Best: Whoever Gave The Cruiserweights A Spot On The Main Card And Time To Work
Aside from the assassination of Ronda Rousey by the coward Charlotte Flair, the biggest and best surprise of Survivor Series is that the Cruiserweight Champion got a spot on the main card instead of the pre-show, and that the 205 Live guys got almost 13 minutes to work. It’s such a good idea, and such a step in the right direction. When the match started, nobody in the crowd cared. About halfway through, they were chanting “this is awesome” and “205.” That’s the magic of wrestling. The physical action in the ring can make a disaffected audience care, if it’s mindful of the audience it’s performing in front of.
Buddy Murphy and Mustafa Ali are probably the #1 and #2 most underrated guys in WWE, so giving them that classic WCW Malenko/Jericho spot in the middle of a show full of meaningless tag matches made it feel special. They worked their asses off, too. It felt like it should’ve been a part of NXT TakeOver instead of Survivor Series, down to the striking counter to a diving or springboard move to set up the finish. That and apron bumps are NXT’s bread and butter right now. If you missed it, here’s Buddy sending Ali’s soul to the fuckin’ Quantum Realm.
I hope everyone important backstage saw how good this was and use it as an excuse to give us some main show 205 Live Cruiserweight Championship matches going forward. The talent deserves it, and the fans deserve the additional exposure to the product to encourage them to love it. It’s the same value as putting an NXT Women’s Championship match on Evolution. Instead of showing commercials for the shit people have already tuned in to see, how about shining some casual light on these little side projects and developmental brands that people are increasingly losing their shit over? Use that good will to mold your broader product into something everyone can get excited about, and not just watch out of habit!
Best: Ronda Rousey Gets Got
I didn’t think Charlotte Flair could properly coast on the momentum of the Becky Lynch vs. Ronda Rousey beef as a substitute for The Man, but holy shit, she was a substitute for the man.
Before I talk about that glorious beatdown, there’s a lot to love about this match. One, Ronda Rousey finally got real wrestling gear. It only took her eight months! Two, more than anything else on the show (including Lesnar vs. Bryan), it felt like a fight. Rousey’s persona and moveset make her a really unusual and different opponent in a division where even the good wrestling can seem a little stylized and predictable, so watching her break out simple but uncommon counters to things and always try to push Charlotte into her style of wrestling to control her is great. Charlotte might be the best woman in the company at adapting to her opponent’s strengths, which is why (1) it was such a bummer everything between the Asuka WrestleMania match and the Last Woman Standing at Evolution felt like she was working at 25% maximum effort, and (2) having her put her fingers in her ears and sing Doo Wah Diddy Diddy while crowd ate her alive and the announcers put her over as the face to Becky Lynch’s heel was so confusing and depressing.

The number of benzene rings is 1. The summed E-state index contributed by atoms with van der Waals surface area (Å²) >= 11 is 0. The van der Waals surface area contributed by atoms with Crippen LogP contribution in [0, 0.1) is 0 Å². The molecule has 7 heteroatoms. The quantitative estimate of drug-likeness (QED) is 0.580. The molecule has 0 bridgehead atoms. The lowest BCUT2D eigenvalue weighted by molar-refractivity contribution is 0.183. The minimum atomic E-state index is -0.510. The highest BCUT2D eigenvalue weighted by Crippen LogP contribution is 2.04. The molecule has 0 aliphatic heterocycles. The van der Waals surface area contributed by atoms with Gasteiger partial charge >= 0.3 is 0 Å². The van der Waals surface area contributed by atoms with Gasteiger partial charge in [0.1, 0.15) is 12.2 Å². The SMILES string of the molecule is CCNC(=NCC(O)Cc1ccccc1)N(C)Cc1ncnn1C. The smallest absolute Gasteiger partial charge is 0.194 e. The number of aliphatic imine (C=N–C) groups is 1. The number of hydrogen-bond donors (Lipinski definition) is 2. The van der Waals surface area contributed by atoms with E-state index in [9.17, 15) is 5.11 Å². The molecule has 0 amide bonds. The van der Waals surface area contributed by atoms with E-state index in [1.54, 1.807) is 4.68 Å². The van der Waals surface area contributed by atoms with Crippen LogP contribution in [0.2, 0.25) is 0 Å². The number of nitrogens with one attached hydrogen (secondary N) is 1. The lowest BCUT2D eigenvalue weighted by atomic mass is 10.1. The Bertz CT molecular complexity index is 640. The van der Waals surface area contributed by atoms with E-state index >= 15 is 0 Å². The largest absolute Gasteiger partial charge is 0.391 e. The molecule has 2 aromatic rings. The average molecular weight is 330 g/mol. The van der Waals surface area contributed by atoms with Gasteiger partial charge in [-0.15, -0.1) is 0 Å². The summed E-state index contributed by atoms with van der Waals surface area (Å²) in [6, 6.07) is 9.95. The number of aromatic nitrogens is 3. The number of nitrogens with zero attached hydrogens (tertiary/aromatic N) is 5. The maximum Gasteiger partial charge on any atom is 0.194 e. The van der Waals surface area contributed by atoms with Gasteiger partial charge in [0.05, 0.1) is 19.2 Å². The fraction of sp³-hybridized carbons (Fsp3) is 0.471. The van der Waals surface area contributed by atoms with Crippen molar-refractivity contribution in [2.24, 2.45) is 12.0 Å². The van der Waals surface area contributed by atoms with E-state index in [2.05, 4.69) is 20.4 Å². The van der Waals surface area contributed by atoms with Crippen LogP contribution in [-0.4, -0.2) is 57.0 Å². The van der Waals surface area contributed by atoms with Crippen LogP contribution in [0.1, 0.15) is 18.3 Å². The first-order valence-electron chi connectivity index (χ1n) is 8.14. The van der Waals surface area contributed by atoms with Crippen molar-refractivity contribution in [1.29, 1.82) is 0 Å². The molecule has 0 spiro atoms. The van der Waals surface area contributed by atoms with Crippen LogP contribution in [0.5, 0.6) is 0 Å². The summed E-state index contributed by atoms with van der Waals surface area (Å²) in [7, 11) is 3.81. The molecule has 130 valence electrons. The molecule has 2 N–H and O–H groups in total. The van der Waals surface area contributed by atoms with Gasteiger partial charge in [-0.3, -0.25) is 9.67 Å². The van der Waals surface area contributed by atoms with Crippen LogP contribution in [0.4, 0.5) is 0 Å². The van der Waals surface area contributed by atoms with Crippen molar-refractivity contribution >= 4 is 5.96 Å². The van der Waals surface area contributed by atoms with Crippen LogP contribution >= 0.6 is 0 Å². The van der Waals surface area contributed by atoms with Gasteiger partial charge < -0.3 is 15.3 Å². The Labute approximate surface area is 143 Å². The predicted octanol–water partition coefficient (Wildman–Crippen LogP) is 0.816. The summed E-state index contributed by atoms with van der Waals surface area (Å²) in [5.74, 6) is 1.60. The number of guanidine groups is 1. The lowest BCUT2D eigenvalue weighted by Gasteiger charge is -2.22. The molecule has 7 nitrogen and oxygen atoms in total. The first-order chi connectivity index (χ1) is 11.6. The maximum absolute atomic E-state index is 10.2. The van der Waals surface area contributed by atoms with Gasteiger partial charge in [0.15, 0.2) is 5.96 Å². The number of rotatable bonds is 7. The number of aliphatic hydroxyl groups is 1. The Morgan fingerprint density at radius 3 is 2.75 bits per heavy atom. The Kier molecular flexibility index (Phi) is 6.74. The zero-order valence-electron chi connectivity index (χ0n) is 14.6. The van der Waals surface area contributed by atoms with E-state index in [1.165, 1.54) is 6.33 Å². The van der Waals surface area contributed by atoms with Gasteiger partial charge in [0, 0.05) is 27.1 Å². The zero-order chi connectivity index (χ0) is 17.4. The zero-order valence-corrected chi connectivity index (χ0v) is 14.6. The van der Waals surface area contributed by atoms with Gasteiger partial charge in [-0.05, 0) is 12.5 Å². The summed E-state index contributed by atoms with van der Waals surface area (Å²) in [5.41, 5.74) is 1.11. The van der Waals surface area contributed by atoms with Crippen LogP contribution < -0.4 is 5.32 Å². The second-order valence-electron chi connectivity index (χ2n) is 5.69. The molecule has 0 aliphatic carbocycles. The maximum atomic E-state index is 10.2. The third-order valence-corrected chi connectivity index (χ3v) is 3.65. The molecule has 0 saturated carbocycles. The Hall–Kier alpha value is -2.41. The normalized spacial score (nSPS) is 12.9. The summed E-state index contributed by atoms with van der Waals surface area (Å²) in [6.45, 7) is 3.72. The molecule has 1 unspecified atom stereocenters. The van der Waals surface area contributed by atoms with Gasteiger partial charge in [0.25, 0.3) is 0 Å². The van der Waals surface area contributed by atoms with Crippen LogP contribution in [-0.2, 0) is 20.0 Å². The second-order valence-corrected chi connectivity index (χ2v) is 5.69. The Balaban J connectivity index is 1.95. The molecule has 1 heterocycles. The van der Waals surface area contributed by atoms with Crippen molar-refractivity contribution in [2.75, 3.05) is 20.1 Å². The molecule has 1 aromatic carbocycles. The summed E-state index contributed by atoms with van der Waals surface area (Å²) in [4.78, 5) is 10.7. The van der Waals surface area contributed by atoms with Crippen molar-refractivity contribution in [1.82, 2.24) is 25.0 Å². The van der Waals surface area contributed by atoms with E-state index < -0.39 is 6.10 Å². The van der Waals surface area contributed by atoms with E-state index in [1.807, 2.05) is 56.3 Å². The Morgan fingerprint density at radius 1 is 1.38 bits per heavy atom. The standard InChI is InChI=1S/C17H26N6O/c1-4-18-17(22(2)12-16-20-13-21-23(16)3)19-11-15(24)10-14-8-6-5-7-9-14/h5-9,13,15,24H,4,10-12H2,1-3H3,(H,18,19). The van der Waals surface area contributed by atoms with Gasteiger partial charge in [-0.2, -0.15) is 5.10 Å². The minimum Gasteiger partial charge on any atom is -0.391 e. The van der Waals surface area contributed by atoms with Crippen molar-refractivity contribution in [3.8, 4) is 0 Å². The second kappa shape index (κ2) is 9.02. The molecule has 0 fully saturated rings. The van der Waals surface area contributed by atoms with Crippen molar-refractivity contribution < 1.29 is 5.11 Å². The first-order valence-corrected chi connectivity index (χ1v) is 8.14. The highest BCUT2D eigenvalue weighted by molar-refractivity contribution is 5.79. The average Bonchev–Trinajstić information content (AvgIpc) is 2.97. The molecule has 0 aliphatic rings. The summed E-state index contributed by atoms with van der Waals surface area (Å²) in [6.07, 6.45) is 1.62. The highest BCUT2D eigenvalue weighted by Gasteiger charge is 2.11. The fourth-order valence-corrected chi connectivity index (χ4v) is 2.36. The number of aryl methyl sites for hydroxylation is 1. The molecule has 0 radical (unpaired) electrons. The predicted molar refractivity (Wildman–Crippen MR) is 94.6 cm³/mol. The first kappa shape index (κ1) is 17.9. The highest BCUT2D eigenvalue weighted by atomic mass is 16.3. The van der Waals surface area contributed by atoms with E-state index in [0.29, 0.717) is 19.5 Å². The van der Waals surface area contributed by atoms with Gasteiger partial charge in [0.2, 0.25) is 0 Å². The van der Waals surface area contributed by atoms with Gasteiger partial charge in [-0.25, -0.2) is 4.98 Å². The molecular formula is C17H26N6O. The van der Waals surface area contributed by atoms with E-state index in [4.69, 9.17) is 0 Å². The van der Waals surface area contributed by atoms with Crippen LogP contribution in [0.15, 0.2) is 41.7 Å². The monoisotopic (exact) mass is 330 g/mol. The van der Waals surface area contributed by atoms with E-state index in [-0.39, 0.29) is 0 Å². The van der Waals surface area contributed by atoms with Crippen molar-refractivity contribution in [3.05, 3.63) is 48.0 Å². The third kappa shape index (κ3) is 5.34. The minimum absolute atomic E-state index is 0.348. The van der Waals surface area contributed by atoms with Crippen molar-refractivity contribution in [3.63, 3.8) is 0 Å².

Like the Asuka match, the intensity was steady and built throughout the match. That’s crucial here, because the core story is that nothing Charlotte does can put Ronda away, and Ronda keeps coming up with counters and gaining the advantage. It’s the same issue she faced with Becky Lynch. She’d hit Becky with everything, but couldn’t keep her down. The only time she kept her down was Naturally Selecting her when she wasn’t paying attention in that triple threat that started everything. Once Charlotte realizes she’s not going to win the match and her momentum’s died down, she takes a shortcut, produces two kendo sticks from out of thin air, and whacks Ronda in the stomach.
Ronda’s Ken Shamrock blood in the match would’ve been lame if it didn’t get the entirety of that post-match beatdown to really bring it home. Holy CRAP was it great. Charlotte decides that one shot to the stomach isn’t enough, and just hammer-blows Ronda with it until it shatters. Then she rolls her in the ring and beats her down with the other one.
That continues to escalate, and includes:
- Charlotte trying to kill Ronda with a chair and being forced out of the ring, just to slide back in and Naturally Select her onto it
- Charlotte beating up four referees by herself because they tried to stop her attempted murder
- a full Pillmanizing of Ronda Rousey’s neck with a steel chair
- “Thank You Charlotte” chants
- Rousey being so physically destroyed that she looks like she lost another UFC fight
- the crowd being so pro-Becky Lynch that they turned Ronda Rousey heel and Charlotte Flair into so MUCH of a heel that she came around to being a face again
The only thing missing was Shayna Baszler’s music hitting and the Queen of Spades running out to make the save, but we have time for that. They managed to take the hottest angle in wrestling, accidentally ruin it, then purposefully built it back up and made it the hottest thing going again. I fully agree with the “na na na hey hey hey goodbye” chants because Becky and Charlotte greater than, but stepping outside of a purely fan perspective for a second, huge-as-shit shout-out and all the plus-ones to Ronda Rousey for taking that beating like a champ. She got SHIT-KICKED.